Egyptian style brass box, fine detailed with enamel background, c. 1925

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Egyptian style brass box, finely detailed with top panel influenced by the scene on the back of Tutankhamun’s throne, complete with panels of pseudo-hieroglyphics including royal cartouche, the sides with two repeating panels featuring an arched reserve containing a striding lion in two, a pair of kneeling men in the other two, the wood-lined interior with plush Egyptian-style figural fabric panels.

Circa 1925

10x10cm, 5cm high

small flaws, hinge with old solder repair, the enamels retouched

 

A detailed product made in the aftermath of the discovery & opening of King Tutankhamun’s tomb in Egypt in late 1922; the various elements of decoration have taken inspiration from the many photographs published over the next few years as they were brought to the surface, revealing to the world the dazzling splendors of New Kingdom Egypt.

This source is evident when we examine the seated figure being attended to by a female on the lid, with sun-disk above literally reaching down to anoint the couple with hands depicted on the ends of the sun-rays.  This is  very close to the back decoration of the golden throne from the tomb.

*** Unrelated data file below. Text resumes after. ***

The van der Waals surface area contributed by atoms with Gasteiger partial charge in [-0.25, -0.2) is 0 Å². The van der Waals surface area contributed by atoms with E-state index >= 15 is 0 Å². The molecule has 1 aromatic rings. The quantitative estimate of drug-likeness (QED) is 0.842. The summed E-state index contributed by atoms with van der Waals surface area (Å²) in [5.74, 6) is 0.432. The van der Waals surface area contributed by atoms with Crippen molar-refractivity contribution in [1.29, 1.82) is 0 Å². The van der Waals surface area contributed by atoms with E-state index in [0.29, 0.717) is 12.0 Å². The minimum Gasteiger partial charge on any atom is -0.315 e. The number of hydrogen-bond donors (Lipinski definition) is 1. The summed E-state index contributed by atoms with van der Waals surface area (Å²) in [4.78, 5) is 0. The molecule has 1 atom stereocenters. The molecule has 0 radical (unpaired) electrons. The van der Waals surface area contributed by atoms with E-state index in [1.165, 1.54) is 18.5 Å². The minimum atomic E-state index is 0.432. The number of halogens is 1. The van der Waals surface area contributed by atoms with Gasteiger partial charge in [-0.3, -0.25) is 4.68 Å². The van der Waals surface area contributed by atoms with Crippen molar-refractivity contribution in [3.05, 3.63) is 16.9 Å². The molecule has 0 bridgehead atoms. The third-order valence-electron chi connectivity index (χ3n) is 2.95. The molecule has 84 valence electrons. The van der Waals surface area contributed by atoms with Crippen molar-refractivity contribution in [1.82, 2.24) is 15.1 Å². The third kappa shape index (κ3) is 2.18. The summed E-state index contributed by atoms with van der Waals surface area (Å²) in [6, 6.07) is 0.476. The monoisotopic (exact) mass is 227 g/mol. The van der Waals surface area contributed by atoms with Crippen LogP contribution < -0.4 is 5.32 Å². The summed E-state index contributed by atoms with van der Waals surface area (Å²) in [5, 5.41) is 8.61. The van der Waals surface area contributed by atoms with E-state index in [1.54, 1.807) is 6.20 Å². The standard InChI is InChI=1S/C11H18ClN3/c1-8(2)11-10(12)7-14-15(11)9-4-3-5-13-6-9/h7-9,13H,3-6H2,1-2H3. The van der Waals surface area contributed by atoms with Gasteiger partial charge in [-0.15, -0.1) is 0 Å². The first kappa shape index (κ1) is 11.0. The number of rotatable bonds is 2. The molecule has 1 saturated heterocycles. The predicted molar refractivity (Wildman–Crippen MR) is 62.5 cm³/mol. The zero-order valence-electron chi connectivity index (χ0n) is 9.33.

It is an image of matrimonial affection, as it represents his wife Ankhesnamun in a scene of ‘domestic bliss’. A closer examination reveals she has an oil vessel in her left hand, and is therefore rubbing scented oil onto his shoulders. Another sweet detail is evident on the original, but too small to repeat on this box lid; she wears a foot-bangle on her right foot, and the Pharaoh one on his left; these are the symbols of matrimonial bonding, as in the wedding ring in today’s cultures.

To the right of the queen is a tall stand supporting an elaborate set of ceremonial adornments – a large circular headdress, and two broad collars. This sets the scene – at the end of the day, the royal couple taking a moment, having taken off their heavy headdress & collars, just sitting back and relaxing in their palace room…..

The hieroglyphics, while accurately copied as individuals, have been simplified for aesthetics, and yet can still be deciphered by the trained eye; to the left are the two royal ‘cartouche’ names for the couple, . The elaborate pillars to either side, and the petal-border to the base and complex layered upper border all reflect the overall design seen on the throne.

It’s a well planned piece of ‘Egyptomania’, created to meet the demand for the exotic splendor of Ancient Egyptian stimulated by Howard Carter’s incredible discovery in 1922.

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